"THE MAJORITY OF BRITONS support multiculturalism, but the government still panders to a prejudiced minority." These words by the respected journalist Gary Younge indicate a widespread use of the word multiculturalism – that is the acceptance of diverse religious and racial cultures in our society as being of equal value to the population as a whole. In this sense it is 'racism' and hatred of religious groups that are deplored. Certainly all humanists should accept diversity and respect the worth of each individual.

'Multiculturalism' is also used more specifically to refer to the rights of minorities fully to express their culture in relation to society as a whole. This is a more knotty concept and the debate about it has been vigorous especially in the US. In the American book Multiculturalism: Humanist Perspectives edited by Robert B. Tapp (Prometheus Books) there is an attempted definition:

...multiculturalism is a cover term for the attempt to organize or conceptualise a Black (and/or other) community under the rubric of a distinct culture: separate schools, curricula, holidays, histories, self-esteem – resulting from the idea that the Black community is conceptualized as something other – but especially as lesser – by the majority of the population.

There has been a robust debate, especially in US academe, about the teaching of the white liberal canon of the dominant culture. And indeed, dominant cultures can be oppressive. At international level there has been a debate about whether International Human Rights are a culturally specific Western concept, not appropriate for everyone. Can there be conflict between a culture and the universality of the human condition?

In Britain the argument has been especially about schools: is it justified to create separate faith schools (which may largely, though not entirely, coincide with racial differences)? Muslims for instance, argue that in the mainstream schools pupils lose some of their connection with their culture – they do not learn Urdu or Arabic, they are not taught Muslim history and religion. It might be argued that all schools which once taught Latin, might now teach Urdu, bringing intellectual discipline and linguistic richness to many pupils, not just Muslims. How far should the mainstream schools go in accommodating the dress and customs of different religious and racial groups? (Marilyn Mason, p. 17, has argued that some accommodation in RE might help all groups.)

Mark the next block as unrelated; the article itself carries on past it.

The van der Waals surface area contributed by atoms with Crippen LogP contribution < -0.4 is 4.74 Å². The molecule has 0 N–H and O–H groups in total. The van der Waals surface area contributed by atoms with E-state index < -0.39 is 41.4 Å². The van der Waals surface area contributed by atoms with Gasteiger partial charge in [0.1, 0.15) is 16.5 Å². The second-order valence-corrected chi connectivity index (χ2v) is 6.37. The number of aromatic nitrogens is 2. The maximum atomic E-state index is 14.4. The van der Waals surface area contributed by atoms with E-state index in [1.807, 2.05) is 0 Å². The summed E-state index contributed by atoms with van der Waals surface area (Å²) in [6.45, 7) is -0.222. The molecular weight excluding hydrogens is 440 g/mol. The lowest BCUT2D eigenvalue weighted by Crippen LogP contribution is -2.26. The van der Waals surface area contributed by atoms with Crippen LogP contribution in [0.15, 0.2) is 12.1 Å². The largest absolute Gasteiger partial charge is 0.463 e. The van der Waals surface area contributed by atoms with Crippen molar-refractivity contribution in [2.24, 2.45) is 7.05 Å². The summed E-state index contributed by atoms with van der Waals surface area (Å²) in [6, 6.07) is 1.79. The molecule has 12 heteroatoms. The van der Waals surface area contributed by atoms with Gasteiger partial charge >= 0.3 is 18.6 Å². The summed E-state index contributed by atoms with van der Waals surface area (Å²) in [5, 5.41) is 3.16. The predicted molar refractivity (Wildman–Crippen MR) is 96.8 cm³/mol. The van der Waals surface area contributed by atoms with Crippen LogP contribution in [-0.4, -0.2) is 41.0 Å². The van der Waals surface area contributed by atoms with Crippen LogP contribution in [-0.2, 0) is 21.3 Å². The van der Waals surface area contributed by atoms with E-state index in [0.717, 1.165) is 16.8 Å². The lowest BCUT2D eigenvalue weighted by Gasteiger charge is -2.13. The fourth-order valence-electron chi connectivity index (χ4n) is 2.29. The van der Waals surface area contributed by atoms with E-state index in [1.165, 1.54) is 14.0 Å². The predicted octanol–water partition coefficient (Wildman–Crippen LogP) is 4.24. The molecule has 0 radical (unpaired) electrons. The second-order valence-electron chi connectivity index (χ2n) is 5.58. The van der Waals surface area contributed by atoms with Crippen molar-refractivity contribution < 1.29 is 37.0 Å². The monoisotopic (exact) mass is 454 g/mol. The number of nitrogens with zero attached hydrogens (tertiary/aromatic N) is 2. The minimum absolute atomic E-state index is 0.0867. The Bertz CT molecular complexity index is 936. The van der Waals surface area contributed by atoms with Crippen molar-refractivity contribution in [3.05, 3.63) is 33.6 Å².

The argument over assimilation versus separation is at the heart of the matter. There must be a compromise between the right to retain cultural and religious traditions and the need to participate in society as a whole. One of the reasons why immigrants and their offspring are likely to want to retain links with their original culture is globalization. Whatever the Asian, African, West Indian diaspora the links with home remain: there can be regular travel by plane, there can be transfer of funds to the original (poorer) community, there can be marriage with members of the community of origin.

How far should such groups be expected to assimilate into the society of which they have become a part? Surely rights on dress codes should not be a major issue; the right to leave work or school to pray – perhaps, especially if there is mainstream prayer for everyone else – might be considered. Should we go so far as separate personal laws? With Muslim marriage rights for example being different. Separate personal laws are divisive in India and, as Aida Touma-Sliman points out (p.32) can be divisive in Israel.

What happens when the beliefs of one minority conflict with another minority – for instance the Muslim attitude to homosexuals? A Muslim leader in the Netherlands unfavourably compared the politician Pym Fortuyn with a pig because he was gay. Fortuyn (p. 30) was a maverick leader of the right, who wanted to curb immigration and to increase assimilation of those already in the country. He, like the rather nastier Le Pen (see p. 21), captured (in one case posthumously) the xenophobic, right wing vote.

Multiculturalism is then a complex concept. It can be tyrannic if it forces individuals into a mould. Did the TV administrator who said that television must be made to appeal to the Asian teenager in Leicester not realise that this imagined youth might one day be a Professor of Shakespearean Studies, bringing perhaps particular depth to his studies from his background. Islamophobia – like homophobia – can be a means of stifling criticism. And, indeed, the stifling of criticism of religion can be an effect of multiculturalism. The demand for laws of hate crime can come from groups perceiving themselves under threat. But is it right to punish opinion rather than action? (Thought crime, Orwell called it.) What about the right to blaspheme? (Arnold Wesker, p. 12)

Iftkhar Ahmad, from the London School of Islamics, has written: "The day we are all the same, we will all be dead." Humanists will agree with that – though wonder what is the demand underlying it. Humanists will want people to think for themselves – not to be dominated by their culture and community, even if it is the dominant culture. We want the richness and diversity that a multicultural society can bring: but we do not want religious or cultural pressure to become a threat to freedom.